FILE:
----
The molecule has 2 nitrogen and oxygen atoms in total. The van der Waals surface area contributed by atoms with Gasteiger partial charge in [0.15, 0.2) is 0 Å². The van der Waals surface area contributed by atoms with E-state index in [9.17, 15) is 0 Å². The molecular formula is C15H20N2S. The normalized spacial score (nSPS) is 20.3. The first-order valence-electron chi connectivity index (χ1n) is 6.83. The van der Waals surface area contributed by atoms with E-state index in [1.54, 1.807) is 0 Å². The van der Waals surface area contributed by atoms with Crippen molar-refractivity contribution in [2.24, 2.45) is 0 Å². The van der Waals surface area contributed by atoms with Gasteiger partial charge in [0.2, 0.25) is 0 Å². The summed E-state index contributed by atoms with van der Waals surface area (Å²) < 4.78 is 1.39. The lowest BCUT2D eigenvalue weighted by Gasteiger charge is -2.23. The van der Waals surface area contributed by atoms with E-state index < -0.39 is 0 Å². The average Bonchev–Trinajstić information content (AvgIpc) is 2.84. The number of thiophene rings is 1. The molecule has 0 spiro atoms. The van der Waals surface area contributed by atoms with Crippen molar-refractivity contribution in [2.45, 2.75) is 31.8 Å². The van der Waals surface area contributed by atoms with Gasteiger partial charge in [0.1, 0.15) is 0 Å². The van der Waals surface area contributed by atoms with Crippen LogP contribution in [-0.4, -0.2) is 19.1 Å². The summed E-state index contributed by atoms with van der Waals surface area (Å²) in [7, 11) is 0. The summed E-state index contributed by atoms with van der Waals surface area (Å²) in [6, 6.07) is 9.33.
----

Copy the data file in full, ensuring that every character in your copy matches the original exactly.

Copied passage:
The molecule has 2 nitrogen and oxygen atoms in total. The van der Waals surface area contributed by atoms with Gasteiger partial charge in [0.15, 0.2) is 0 Å². The van der Waals surface area contributed by atoms with E-state index in [9.17, 15) is 0 Å². The molecular formula is C15H20N2S. The normalized spacial score (nSPS) is 20.3. The first-order valence-electron chi connectivity index (χ1n) is 6.83. The van der Waals surface area contributed by atoms with E-state index in [1.54, 1.807) is 0 Å². The van der Waals surface area contributed by atoms with Crippen molar-refractivity contribution in [2.24, 2.45) is 0 Å². The van der Waals surface area contributed by atoms with Gasteiger partial charge in [0.2, 0.25) is 0 Å². The summed E-state index contributed by atoms with van der Waals surface area (Å²) < 4.78 is 1.39. The lowest BCUT2D eigenvalue weighted by Gasteiger charge is -2.23. The van der Waals surface area contributed by atoms with E-state index < -0.39 is 0 Å². The average Bonchev–Trinajstić information content (AvgIpc) is 2.84. The number of thiophene rings is 1. The molecule has 0 spiro atoms. The van der Waals surface area contributed by atoms with Crippen molar-refractivity contribution in [2.45, 2.75) is 31.8 Å². The van der Waals surface area contributed by atoms with Gasteiger partial charge in [0.1, 0.15) is 0 Å². The van der Waals surface area contributed by atoms with Crippen LogP contribution in [-0.4, -0.2) is 19.1 Å². The summed E-state index contributed by atoms with van der Waals surface area (Å²) in [7, 11) is 0. The summed E-state index contributed by atoms with van der Waals surface area (Å²) in [6, 6.07) is 9.33.